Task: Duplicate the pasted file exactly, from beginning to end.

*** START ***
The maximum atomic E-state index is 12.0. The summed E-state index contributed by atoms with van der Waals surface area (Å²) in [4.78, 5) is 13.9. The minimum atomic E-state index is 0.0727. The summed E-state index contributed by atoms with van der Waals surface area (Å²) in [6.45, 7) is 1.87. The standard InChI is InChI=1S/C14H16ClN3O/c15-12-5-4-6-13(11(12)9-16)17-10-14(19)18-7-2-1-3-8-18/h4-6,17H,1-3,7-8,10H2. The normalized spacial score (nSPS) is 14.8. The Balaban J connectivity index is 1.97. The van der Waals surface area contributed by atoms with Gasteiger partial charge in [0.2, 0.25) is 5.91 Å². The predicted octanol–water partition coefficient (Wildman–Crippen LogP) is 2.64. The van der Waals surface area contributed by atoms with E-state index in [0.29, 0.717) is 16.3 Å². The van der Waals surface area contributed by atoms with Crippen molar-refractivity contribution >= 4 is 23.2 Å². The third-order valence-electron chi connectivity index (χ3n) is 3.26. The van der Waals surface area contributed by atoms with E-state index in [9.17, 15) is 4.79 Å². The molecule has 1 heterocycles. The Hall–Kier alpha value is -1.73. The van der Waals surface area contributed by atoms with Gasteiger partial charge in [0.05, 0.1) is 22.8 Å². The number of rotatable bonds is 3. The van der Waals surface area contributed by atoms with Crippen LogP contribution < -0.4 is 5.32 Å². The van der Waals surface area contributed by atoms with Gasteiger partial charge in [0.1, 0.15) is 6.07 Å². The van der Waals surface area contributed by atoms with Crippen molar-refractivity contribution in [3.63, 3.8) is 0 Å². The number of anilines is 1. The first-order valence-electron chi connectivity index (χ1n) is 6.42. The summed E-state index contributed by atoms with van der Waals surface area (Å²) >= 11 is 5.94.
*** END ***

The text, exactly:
The maximum atomic E-state index is 12.0. The summed E-state index contributed by atoms with van der Waals surface area (Å²) in [4.78, 5) is 13.9. The minimum atomic E-state index is 0.0727. The summed E-state index contributed by atoms with van der Waals surface area (Å²) in [6.45, 7) is 1.87. The standard InChI is InChI=1S/C14H16ClN3O/c15-12-5-4-6-13(11(12)9-16)17-10-14(19)18-7-2-1-3-8-18/h4-6,17H,1-3,7-8,10H2. The normalized spacial score (nSPS) is 14.8. The Balaban J connectivity index is 1.97. The van der Waals surface area contributed by atoms with Gasteiger partial charge in [0.2, 0.25) is 5.91 Å². The predicted octanol–water partition coefficient (Wildman–Crippen LogP) is 2.64. The van der Waals surface area contributed by atoms with E-state index in [0.29, 0.717) is 16.3 Å². The van der Waals surface area contributed by atoms with Crippen molar-refractivity contribution >= 4 is 23.2 Å². The third-order valence-electron chi connectivity index (χ3n) is 3.26. The van der Waals surface area contributed by atoms with E-state index in [9.17, 15) is 4.79 Å². The molecule has 1 heterocycles. The Hall–Kier alpha value is -1.73. The van der Waals surface area contributed by atoms with Gasteiger partial charge in [0.05, 0.1) is 22.8 Å². The number of rotatable bonds is 3. The van der Waals surface area contributed by atoms with Crippen LogP contribution < -0.4 is 5.32 Å². The van der Waals surface area contributed by atoms with Gasteiger partial charge in [0.1, 0.15) is 6.07 Å². The van der Waals surface area contributed by atoms with Crippen molar-refractivity contribution in [3.63, 3.8) is 0 Å². The number of anilines is 1. The first-order valence-electron chi connectivity index (χ1n) is 6.42. The summed E-state index contributed by atoms with van der Waals surface area (Å²) >= 11 is 5.94.